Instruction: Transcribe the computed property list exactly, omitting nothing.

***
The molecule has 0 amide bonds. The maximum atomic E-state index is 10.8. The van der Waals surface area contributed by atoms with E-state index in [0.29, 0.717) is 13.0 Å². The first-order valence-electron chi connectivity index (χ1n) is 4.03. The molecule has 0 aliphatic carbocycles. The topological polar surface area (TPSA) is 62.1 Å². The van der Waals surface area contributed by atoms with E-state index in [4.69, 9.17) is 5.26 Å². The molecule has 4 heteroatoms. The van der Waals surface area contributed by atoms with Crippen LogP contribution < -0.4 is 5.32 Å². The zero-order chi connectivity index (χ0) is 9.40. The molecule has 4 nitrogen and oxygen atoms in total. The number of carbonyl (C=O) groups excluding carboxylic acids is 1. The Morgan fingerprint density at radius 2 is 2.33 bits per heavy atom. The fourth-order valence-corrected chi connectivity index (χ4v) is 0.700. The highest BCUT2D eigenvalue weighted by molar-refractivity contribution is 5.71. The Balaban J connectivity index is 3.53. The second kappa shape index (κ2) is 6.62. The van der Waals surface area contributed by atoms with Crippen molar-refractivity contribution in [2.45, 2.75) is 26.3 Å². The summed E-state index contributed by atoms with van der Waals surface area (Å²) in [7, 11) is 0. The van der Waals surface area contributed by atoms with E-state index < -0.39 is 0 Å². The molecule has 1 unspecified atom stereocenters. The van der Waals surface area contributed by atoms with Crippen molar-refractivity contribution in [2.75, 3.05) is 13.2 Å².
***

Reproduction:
The molecule has 0 amide bonds. The maximum atomic E-state index is 10.8. The van der Waals surface area contributed by atoms with E-state index in [0.29, 0.717) is 13.0 Å². The first-order valence-electron chi connectivity index (χ1n) is 4.03. The molecule has 0 aliphatic carbocycles. The topological polar surface area (TPSA) is 62.1 Å². The van der Waals surface area contributed by atoms with E-state index in [4.69, 9.17) is 5.26 Å². The molecule has 4 heteroatoms. The van der Waals surface area contributed by atoms with Crippen LogP contribution < -0.4 is 5.32 Å². The zero-order chi connectivity index (χ0) is 9.40. The molecule has 4 nitrogen and oxygen atoms in total. The number of carbonyl (C=O) groups excluding carboxylic acids is 1. The Morgan fingerprint density at radius 2 is 2.33 bits per heavy atom. The fourth-order valence-corrected chi connectivity index (χ4v) is 0.700. The highest BCUT2D eigenvalue weighted by molar-refractivity contribution is 5.71. The Balaban J connectivity index is 3.53. The second kappa shape index (κ2) is 6.62. The van der Waals surface area contributed by atoms with Crippen molar-refractivity contribution in [2.45, 2.75) is 26.3 Å². The summed E-state index contributed by atoms with van der Waals surface area (Å²) in [7, 11) is 0. The van der Waals surface area contributed by atoms with E-state index < -0.39 is 0 Å². The molecule has 1 unspecified atom stereocenters. The van der Waals surface area contributed by atoms with Crippen molar-refractivity contribution in [2.75, 3.05) is 13.2 Å².